40 years ago: As the Altair 8800 sparked an IT revolution
The first home computer put a significant foundation for the microcomputer revolution
In the first week of December 1974, the world of the "First Minicomputer Kit" Altair 8800. This provided for hobbyists a valuable model which could easily be compared with the expensive commercial competition from DEC, Data General, Wang and other manufacturers at the time. The idea of the Altair 8800 came from the American magazine Popular Electronics, which dealt with the designs of the 33-year-old engineer Edward Roberts.
The Altair 8800
But it was not the first of it's kindThe presentation of the small computer - the term microcomputer did not exist - was created from the competition of the New York-based magazine for hobby electronics. In their issue of July 1974 Radio-Electronics had already introduced the Mark-8 from the student Jonathan A. Titus, a kit for an 8-bit computer with the Intel 8008. However, the parts sent by post were not complete and other components had to be purchased in addition.
Popular Electronics learned from this lesson and made it much better.
$ 498 for the complete computer
Roberts was the owner of MITS, which established calculator in Albuquerque. The design of the engineer selected an Intel 8080 chip together with a drawer large computer memory and 256 bytes. The pre-assembled computer could be purchased for the cost of $ 498, for the kit you had to pay $ 397. For the technique Roberts was responsible, the choice of name came from the editors of Popular Electronics.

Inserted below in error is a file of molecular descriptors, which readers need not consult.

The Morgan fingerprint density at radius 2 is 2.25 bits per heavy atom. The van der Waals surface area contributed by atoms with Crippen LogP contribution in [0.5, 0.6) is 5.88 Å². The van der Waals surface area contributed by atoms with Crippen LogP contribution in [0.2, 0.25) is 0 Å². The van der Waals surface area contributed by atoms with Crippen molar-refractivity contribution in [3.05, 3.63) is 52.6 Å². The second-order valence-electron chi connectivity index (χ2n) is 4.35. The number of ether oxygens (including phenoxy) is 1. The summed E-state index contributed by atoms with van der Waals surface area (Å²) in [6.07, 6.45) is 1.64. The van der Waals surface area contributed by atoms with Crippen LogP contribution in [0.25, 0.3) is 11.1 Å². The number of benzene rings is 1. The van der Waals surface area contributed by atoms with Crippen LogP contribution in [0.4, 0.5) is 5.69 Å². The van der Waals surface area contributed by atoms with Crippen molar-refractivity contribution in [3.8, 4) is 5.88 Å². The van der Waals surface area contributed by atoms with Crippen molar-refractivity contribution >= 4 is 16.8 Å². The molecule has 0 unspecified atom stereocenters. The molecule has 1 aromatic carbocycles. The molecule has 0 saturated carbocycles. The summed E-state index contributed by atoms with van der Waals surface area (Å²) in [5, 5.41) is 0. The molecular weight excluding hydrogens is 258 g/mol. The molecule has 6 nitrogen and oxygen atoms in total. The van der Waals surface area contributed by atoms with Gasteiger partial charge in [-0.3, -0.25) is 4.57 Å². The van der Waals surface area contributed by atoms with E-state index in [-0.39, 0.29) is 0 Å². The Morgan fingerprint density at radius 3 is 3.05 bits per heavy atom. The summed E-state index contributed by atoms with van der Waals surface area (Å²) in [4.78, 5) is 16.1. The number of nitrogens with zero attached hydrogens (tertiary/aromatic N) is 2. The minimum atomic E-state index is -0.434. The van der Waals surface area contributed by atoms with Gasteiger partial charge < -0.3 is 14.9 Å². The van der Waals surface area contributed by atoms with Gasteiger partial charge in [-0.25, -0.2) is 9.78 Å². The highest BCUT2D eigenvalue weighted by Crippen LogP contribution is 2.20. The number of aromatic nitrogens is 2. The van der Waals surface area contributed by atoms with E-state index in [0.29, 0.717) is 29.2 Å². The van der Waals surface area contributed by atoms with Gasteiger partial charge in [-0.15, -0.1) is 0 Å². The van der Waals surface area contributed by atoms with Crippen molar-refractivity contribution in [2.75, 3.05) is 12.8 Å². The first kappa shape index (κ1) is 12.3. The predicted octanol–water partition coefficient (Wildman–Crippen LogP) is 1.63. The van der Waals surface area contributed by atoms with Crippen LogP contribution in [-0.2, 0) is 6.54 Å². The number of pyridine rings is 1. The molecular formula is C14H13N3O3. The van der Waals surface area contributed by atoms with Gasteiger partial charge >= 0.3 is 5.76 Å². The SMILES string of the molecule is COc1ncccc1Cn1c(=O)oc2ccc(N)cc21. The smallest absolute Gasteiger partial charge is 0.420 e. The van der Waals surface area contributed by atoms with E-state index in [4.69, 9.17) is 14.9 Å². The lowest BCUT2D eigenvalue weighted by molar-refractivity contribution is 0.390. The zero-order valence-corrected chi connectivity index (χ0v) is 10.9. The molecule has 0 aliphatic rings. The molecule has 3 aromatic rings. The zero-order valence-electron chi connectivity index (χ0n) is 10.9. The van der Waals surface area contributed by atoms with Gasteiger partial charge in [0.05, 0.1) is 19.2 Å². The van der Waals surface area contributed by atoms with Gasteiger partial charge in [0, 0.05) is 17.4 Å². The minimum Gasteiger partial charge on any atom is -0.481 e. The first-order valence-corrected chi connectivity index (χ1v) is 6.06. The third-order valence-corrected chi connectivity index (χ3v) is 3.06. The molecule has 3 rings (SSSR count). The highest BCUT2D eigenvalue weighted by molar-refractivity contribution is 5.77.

The Edition January 1975
Trigger for microcomputer revolution
The named the computer ado Altair 8800, the name should underline the star quality of the computer because the Altair belongs to the most famous stars in the orbit. In the January- February issue readers of Popular Electronics received detailed information about the computer. By writing the articles Roberts company MITS received thousands of orders, retrospectively we can say the Altair was the trigger of the microcomputer revolution.
And then there was Microsoft
A certain Harvard student named Bill Gates at that time also received the January-issue from his friend Paul Allen. Together with the known Monte Davidoff the three students developed a BASIC interpreter, which was acquired in July 1975 by MITS.
This was the arose of a company in 1976 called Microsoft.